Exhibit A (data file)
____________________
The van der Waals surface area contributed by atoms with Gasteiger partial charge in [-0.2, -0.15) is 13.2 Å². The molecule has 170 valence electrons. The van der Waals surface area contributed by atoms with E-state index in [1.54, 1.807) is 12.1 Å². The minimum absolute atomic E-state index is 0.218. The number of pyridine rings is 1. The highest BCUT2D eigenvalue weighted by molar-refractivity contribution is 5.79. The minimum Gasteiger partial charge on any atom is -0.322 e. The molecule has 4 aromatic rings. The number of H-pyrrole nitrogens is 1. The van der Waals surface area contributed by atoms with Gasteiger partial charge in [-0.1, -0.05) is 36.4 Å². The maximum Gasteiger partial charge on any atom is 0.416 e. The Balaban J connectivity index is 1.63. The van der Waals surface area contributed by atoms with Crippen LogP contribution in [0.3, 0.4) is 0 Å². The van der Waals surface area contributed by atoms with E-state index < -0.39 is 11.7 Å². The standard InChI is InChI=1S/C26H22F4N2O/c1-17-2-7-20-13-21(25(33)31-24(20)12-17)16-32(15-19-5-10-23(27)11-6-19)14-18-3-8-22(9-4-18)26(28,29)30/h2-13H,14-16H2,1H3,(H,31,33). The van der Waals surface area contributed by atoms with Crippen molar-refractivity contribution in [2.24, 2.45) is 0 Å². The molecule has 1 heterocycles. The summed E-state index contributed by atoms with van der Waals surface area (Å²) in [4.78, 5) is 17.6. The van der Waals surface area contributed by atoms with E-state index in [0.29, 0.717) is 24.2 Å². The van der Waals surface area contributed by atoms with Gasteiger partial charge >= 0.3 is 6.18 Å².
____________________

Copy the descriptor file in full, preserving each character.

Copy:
The van der Waals surface area contributed by atoms with Gasteiger partial charge in [-0.2, -0.15) is 13.2 Å². The molecule has 170 valence electrons. The van der Waals surface area contributed by atoms with E-state index in [1.54, 1.807) is 12.1 Å². The minimum absolute atomic E-state index is 0.218. The number of pyridine rings is 1. The highest BCUT2D eigenvalue weighted by molar-refractivity contribution is 5.79. The minimum Gasteiger partial charge on any atom is -0.322 e. The molecule has 4 aromatic rings. The number of H-pyrrole nitrogens is 1. The van der Waals surface area contributed by atoms with Gasteiger partial charge in [-0.1, -0.05) is 36.4 Å². The maximum Gasteiger partial charge on any atom is 0.416 e. The Balaban J connectivity index is 1.63. The van der Waals surface area contributed by atoms with Crippen LogP contribution in [0.3, 0.4) is 0 Å². The van der Waals surface area contributed by atoms with E-state index < -0.39 is 11.7 Å². The standard InChI is InChI=1S/C26H22F4N2O/c1-17-2-7-20-13-21(25(33)31-24(20)12-17)16-32(15-19-5-10-23(27)11-6-19)14-18-3-8-22(9-4-18)26(28,29)30/h2-13H,14-16H2,1H3,(H,31,33). The van der Waals surface area contributed by atoms with Crippen molar-refractivity contribution in [2.24, 2.45) is 0 Å². The molecule has 1 heterocycles. The summed E-state index contributed by atoms with van der Waals surface area (Å²) in [4.78, 5) is 17.6. The van der Waals surface area contributed by atoms with E-state index in [0.29, 0.717) is 24.2 Å². The van der Waals surface area contributed by atoms with Gasteiger partial charge >= 0.3 is 6.18 Å².